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Median arcuate ligament syndrome (MALS) is a poorly understood condition characterized by compression of the celiac artery by a fibrous ligament connecting the diaphragmatic crura. Severe compression on the celiac artery can contribute to abdominal pain, commonly chronic and located in the epigastric region. This clinical vignette describes a 54-year-old woman with a history of sleeve gastrectomy and provoked pulmonary embolism who presented to an outside hospital for recurrent chronic abdominal pain of unclear etiology. On arrival at Wake Forest, the patient was found to have severe lactic acidosis and later imaging findings concerning for MALS. The patient underwent further evaluation with a vascular doppler ultrasound to assess respiratory variation, which aided in evaluating the severity of the impingement on the celiac artery. Given the severity of her debility, the patient was medically optimized before scheduled surgery for the treatment of her suspected MALS.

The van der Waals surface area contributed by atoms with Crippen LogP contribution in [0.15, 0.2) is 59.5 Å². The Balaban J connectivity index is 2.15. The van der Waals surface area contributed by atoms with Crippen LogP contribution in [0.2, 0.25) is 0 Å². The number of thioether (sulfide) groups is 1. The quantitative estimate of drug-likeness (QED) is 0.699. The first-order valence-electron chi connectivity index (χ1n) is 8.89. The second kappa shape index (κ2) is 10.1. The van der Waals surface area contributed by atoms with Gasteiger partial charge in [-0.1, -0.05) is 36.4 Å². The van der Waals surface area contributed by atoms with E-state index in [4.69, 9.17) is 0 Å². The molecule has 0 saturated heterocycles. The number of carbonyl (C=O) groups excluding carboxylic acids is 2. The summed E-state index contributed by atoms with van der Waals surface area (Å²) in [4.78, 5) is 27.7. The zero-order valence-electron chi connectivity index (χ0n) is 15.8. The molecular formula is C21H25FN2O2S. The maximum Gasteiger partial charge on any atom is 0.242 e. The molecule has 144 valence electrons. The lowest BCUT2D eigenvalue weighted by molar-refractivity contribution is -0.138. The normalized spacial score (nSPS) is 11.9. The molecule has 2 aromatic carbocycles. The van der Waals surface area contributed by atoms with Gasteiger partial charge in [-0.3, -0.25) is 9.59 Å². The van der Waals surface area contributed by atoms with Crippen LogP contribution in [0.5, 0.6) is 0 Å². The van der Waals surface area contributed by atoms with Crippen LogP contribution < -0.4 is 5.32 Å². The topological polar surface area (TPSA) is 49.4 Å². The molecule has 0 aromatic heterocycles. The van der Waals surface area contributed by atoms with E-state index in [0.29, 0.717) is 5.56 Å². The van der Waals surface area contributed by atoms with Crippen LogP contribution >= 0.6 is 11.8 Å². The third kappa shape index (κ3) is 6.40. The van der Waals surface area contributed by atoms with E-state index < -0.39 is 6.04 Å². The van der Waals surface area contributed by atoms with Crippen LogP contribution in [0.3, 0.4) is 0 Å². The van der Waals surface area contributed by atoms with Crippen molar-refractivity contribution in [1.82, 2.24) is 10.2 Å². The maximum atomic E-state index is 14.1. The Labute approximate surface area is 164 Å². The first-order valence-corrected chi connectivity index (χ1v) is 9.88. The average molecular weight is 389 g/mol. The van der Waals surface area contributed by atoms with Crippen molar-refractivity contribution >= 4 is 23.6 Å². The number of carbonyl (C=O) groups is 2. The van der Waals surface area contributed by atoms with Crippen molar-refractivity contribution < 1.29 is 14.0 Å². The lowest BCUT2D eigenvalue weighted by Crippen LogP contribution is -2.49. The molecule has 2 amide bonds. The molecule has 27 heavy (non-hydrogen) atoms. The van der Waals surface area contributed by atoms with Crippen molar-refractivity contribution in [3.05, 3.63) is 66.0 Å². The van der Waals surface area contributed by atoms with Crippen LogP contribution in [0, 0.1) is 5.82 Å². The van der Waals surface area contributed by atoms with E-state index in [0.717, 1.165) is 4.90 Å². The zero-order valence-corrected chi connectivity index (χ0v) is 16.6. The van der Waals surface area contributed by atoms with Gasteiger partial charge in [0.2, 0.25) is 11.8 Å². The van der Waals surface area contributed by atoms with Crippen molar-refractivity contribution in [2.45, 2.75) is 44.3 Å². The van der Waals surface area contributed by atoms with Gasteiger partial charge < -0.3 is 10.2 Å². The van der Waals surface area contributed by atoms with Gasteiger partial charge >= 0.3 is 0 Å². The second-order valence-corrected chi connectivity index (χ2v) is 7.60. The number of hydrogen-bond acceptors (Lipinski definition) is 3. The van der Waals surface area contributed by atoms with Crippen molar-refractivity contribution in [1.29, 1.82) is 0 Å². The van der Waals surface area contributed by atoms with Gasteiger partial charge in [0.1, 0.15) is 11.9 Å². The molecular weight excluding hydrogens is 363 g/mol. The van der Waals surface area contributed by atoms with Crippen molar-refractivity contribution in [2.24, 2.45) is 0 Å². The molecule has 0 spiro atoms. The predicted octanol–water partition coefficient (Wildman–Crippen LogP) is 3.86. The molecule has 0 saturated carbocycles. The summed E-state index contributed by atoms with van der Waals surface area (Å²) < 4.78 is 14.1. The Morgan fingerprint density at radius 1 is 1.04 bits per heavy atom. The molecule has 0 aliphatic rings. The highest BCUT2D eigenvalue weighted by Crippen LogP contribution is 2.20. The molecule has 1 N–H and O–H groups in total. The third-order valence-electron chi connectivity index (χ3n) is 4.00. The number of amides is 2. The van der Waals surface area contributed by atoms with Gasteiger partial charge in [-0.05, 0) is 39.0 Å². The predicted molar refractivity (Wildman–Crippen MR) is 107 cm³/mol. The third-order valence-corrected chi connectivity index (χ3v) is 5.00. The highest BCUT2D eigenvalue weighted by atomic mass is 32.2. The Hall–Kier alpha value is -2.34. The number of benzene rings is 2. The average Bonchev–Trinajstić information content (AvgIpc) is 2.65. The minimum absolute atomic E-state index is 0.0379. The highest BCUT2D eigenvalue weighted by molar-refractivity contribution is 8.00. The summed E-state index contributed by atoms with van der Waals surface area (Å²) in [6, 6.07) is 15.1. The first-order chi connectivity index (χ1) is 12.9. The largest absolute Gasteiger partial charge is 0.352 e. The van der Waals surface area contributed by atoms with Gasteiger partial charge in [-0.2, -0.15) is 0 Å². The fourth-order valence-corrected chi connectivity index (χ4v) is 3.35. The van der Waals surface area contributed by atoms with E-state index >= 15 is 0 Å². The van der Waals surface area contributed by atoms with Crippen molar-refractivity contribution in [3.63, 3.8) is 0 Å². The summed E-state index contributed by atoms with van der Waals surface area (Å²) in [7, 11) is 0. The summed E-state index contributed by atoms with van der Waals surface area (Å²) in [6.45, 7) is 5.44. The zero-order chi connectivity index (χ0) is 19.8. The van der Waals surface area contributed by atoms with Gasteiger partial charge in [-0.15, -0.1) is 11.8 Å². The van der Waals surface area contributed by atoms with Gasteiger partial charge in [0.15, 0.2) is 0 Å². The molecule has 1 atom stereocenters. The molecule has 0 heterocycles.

The median arcuate ligament is commonly cephalad to the origin of the celiac artery, although it is estimated to cross over a proximal portion of the celiac artery in 10-25% of patients (as depicted in Figure 1).1 Severe stenosis of the celiac artery is predicted to affect 1% of patients with imaging findings of MALS.1 In these cases, patients often develop collateralization between the celiac artery and the superior mesenteric artery (SMA) to alleviate the risk for visceral ischemia.2 Unfortunately, these collateral vessels can often induce shunting of blood away from the SMA to these smaller vessels. This form of “vascular steal syndrome” reduces vital blood supply to the gastrointestinal organs that may go unrecognized and lead to chronic ischemia.3 This clinical vignette describes a patient with severe lactic acidosis in the context of unexplained chronic abdominal pain, nausea, vomiting, and syncopal symptoms and was found to have a clinical evaluation consistent with MALS.